World leaders, experts, environmentalists and civil advocacies are now gathered in Sharm el-Sheikh, Egypt, to discuss solutions to tackling climate change in the 27th annual UN meeting (COP27) on climate. Although it is remote from home, young environmentalists in Hong Kong are ambitious to bring their agendas to the conference.
Attendees photograph one another outside the main entrance on the first day of the UNFCCC COP 27 climate conference on November 06, 2022 in Sharm El Sheikh, Egypt.
The timing of COP27 is unique. The ongoing Ukraine war, more intensive confrontation between China and the US and Europe’s energy crisis all pushed the involved countries to postpone planned emission reduction measures or restarted fossil fuel production.
COP26, which is not taken seriously by fellow countries, paved a difficult start for COP27. Although countries agreed to deliver stronger commitments last year by updating national plans with more ambitious targets, only 24 out of 193 countries have submitted their plans to the UN so far. Therefore, COP27 will be about moving from negotiations and “planning for implementation” for all these promises and pledges made.
Among the many issues, climate finance is the elephant that never leaves the negotiation room. Developing countries, especially those geographic locations that are most vulnerable to climate change, are constantly making a strong appeal to developed countries to reassure adequate financial support.
In Compahangen 2009, rich countries for the first time committed to this financing, but official reports still show that this target is being missed. World leaders joining the conference this year would have to follow up on this unfulfilled promise and other commitments and pledges made in previous COPs.
Although Hong Kong’s role in climate change is not as important as those big emitters, it has not been doing a satisfactory job.
“61% of the city’s residential area will be covered by sea level if the global temperature rise reaches 3 degrees Celsius,” said Kelly Ching on the Green Queen op-ed page, “we are actually not far from there.” She is one of the Hong Kong delegates who is joining COP27.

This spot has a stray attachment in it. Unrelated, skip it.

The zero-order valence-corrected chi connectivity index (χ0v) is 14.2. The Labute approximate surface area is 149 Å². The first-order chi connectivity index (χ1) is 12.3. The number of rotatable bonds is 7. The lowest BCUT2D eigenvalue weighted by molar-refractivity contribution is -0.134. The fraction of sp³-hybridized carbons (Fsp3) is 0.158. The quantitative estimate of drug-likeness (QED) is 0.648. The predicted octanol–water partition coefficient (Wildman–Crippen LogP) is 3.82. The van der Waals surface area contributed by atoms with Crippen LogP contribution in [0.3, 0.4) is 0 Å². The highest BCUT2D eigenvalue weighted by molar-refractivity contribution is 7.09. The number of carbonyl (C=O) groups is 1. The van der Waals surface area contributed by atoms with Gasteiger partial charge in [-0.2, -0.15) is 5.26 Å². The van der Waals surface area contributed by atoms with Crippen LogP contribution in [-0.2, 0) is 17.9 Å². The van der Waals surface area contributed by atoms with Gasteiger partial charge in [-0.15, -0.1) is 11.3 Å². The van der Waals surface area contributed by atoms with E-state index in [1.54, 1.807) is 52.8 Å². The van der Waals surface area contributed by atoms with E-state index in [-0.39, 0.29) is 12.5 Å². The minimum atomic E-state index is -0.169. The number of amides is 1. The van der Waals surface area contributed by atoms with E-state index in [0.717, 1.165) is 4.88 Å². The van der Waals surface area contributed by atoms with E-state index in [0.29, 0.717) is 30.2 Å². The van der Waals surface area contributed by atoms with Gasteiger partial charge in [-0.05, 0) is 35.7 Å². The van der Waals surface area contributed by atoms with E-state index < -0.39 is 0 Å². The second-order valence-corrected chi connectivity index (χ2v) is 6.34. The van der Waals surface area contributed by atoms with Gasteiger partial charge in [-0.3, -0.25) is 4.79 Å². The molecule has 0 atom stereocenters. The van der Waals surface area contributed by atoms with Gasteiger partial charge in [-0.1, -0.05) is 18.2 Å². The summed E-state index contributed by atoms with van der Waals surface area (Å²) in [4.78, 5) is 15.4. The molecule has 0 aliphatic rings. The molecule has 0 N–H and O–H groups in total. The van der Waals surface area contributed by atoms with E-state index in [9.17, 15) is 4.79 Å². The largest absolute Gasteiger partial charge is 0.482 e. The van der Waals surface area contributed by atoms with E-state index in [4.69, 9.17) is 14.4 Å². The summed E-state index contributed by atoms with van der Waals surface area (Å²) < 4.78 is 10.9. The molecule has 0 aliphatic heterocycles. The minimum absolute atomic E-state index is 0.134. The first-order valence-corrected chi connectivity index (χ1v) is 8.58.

Mr Hiu Chung Kwok, a senior programme officer at a local environmentalist NGO CarbonCare Innolab, said that the major benefit of letting Hong Kong young delegates participate in the conference was that it allows youngsters to talk to the climate decision makers in the global arena.
“Our schedule is quite packed here in Egypt, ” said Kwok, “conference is the major venue. However, there are some sub-events we could attend. Delegates are free to choose which mini-talks to go to based on their academic interest.”
CarbonCare Innolab published its once-a-year “Paris Watch: Hong Kong Climate Action Report 2022” right before the opening of COP27, criticizing the Hong Kong government for not being aggressive enough in climate action.
The Hong Kong government updated the “Hong Kong Climate Action Blueprint 2050” last year, reaffirming the two long-term goals of “carbon halving” by 2035 and “carbon neutrality” by 2050. However, the citizens could not find specific measures in meeting these goals.
“We specifically draw its attention to the HK$240 billion budget pledged in the Hong Kong Climate Action Plan 2050, which should be further refined and elaborated.” wrote CarbonCare Innolab in their report.
Mr Kwok also pointed out that Hong Kong is left behind in incorporating public participation in monitoring and verification, to determine the effectiveness of climate adaptation measures. Especially in the area of raising awareness of the importance of reaching “carbon neutrality”.
Currently, the most tangible advertisement on Hong Kong’s carbon-zero mission is the first-and-only zero-carbon building, the CIC–Zero Carbon Park (“CIC-ZCP”). Located in Kowloon Bay, the CIC-ZCP serves as an exhibition, education and information centre for the government’s climate mission.
The whole picture of Carbon-zero park in Kowloon Bay. By: Google Earth Studio
“Yes, the intention is good. But education only serves as a long-term strategy. People need to really engage in the policy-making process.” said Chung.
Another major issue to look at in climate policies is how to mitigate different stakeholders’ needs. Mr Kowk pointed out that for the measures of adaptation the climate change, the government needs to put an effort into “the people”.
“The government still needs to pay attention to more soft measures, such as how to accommodate the needs of vulnerable groups.” said Kwok, “questions like how should people with disabilities act in extreme weather? How do people who live in the sub-divided houses cope with the increasing amount of hot weather? need to be answered.”
Feature Image: Yvonne Sun